Dead Man's Party
What I am saying now is a lie. You don’t have to believe me at all. It was Friday when my friend Bobby suggested taking me to a party on Saturday night. I would turn him down, but Bobby pled and assured me it would be super fascinating, and I wouldn’t regret it. Probably under the tiredness of overtime working for a week, I said yes.
The next afternoon, Bobby drove to my house to pick me up.
When we were at a crossroads waiting for the green light, Bobby suddenly said: “It’s about 20 minutes away. And, Scott, there’s something I need to tell you right now: It is a special party. In fact, it’s a dead man’s party – hosted by a dead man, joined by dead people.”
“What?” I stared at him.
“It means that living people are not allowed there. But, well, I know how to get two of us in. Don’t worry.”
Twenty minutes later, we stopped before a huge house. “It’s pretty easy to disguise as a dead man,” said Bobby, “You just need to leave your soul outside, and everything’s fine.”
“Huh?” I said.
“Where to leave my soul?” I asked.
“Here.” He pointed at the mailbox in front of the house. “The owner of this house would be busy hosting the party tonight. He won’t check the mailbox.”
Do dead people need a mailbox anymore? I thought, watching Bobby squatting down and reached down under the doormat. He then withdrew with a key in his hand, “That’s for the mailbox.”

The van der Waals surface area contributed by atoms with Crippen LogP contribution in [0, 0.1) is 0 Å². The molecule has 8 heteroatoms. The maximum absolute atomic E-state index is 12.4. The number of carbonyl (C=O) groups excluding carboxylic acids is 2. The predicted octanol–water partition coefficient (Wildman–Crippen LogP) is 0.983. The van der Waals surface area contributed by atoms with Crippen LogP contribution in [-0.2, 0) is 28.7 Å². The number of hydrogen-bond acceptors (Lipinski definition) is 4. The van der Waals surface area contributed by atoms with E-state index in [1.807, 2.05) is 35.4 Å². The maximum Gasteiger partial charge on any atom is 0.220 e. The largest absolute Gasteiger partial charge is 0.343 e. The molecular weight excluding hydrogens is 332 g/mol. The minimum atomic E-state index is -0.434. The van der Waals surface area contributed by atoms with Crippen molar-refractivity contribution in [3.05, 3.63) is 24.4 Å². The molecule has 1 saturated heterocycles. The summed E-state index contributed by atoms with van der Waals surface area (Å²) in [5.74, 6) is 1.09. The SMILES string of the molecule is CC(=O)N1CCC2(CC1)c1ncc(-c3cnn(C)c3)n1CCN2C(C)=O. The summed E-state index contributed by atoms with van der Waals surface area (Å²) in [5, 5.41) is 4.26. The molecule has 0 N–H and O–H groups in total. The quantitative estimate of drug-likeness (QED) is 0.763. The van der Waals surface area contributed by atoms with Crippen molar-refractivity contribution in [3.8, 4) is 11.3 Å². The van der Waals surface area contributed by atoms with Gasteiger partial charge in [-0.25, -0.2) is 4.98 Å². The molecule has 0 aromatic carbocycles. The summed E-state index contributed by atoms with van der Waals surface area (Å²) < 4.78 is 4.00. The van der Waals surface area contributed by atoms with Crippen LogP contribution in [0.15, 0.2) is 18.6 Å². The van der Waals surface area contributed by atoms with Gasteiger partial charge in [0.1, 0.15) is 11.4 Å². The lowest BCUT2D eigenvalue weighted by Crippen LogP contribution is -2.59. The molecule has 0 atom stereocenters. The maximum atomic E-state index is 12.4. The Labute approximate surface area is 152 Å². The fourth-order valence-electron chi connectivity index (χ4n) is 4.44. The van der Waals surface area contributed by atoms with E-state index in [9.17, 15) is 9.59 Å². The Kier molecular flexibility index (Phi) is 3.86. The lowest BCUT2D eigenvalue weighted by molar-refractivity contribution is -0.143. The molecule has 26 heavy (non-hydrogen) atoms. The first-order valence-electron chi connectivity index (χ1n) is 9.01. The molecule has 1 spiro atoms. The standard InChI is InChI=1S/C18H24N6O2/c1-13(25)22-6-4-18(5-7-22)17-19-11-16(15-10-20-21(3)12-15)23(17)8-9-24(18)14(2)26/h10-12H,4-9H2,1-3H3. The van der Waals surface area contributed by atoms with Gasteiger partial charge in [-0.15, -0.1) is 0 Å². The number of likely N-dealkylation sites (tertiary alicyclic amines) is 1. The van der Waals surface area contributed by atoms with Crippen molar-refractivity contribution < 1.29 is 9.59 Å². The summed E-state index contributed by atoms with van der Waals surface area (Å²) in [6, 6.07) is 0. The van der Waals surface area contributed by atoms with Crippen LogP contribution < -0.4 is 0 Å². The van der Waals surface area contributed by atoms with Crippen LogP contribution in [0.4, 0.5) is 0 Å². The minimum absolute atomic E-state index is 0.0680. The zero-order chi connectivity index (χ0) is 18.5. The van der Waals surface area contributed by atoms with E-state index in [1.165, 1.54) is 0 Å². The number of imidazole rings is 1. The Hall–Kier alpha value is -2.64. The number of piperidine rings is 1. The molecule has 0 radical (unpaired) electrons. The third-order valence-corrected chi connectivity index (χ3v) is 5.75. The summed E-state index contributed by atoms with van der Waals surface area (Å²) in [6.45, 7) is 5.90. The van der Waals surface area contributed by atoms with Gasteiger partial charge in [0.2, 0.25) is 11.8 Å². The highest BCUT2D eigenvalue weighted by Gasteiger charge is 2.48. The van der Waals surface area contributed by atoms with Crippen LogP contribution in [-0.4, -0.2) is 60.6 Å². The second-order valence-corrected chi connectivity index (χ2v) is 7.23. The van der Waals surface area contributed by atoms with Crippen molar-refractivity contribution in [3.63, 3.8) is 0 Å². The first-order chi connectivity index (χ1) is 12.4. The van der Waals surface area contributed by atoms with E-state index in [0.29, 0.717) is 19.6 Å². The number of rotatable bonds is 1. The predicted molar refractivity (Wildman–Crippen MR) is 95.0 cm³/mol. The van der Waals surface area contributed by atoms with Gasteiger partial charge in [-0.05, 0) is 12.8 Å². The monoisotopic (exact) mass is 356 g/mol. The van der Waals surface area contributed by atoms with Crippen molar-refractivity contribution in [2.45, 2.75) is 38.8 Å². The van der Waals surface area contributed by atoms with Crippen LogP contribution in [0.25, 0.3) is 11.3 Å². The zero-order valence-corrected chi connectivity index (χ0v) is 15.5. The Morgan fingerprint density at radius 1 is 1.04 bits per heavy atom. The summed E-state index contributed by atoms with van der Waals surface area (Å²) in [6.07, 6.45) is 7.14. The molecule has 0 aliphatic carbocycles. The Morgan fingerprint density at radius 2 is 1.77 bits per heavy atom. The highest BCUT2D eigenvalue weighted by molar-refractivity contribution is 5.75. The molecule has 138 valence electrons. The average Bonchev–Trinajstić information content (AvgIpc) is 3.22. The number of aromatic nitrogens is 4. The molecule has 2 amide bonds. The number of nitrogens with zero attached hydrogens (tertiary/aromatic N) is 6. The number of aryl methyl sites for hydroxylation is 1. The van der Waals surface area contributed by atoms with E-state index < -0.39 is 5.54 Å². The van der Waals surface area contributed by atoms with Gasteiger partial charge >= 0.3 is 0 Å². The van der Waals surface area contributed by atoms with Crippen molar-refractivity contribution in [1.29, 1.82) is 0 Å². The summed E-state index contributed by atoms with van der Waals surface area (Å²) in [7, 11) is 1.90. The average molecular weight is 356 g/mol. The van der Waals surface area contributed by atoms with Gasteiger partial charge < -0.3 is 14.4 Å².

He then moved his hand to his chest. He fumbled for a while, then pulled out a lump of something, wet and glossy. This is Bobby’s soul. He glanced at me, and I did the same. My soul was a little sticky when I pulled it out. Bobby thought that was because I was not sober enough after working for a long time.
We locked our souls in the mailbox and rang the bell. We walked in, and Bobby’s strategy worked. No one there realized we were not dead.
I thought dead men’s party would be gloomy and terrifying, but on the contrary, it was surprisingly bright and noisy. Everyone there looked like already drunk before the party began. We moved slowly and unusually, talking loudly, with stars shining in their eyes. I chatted and laughed with anyone walked pass me. My body felt so relaxed without a soul, and the tiredness was nowhere to be found.
“I don’t even know you have so many jokes to tell, Scott,” Bobby said.
“Me neither!” I replied dreamily. “I feel so good being a dead man. This is paradise.”
“But you are not really dead. Come on; it’s 4 am, we have to go.”
I stood up reluctantly, followed Bobby. We went outside, got our souls back. Bobby drove me home.
But like I said in the beginning, this is a lie. Till today, the mailbox key is still in my pocket. I never leave that house.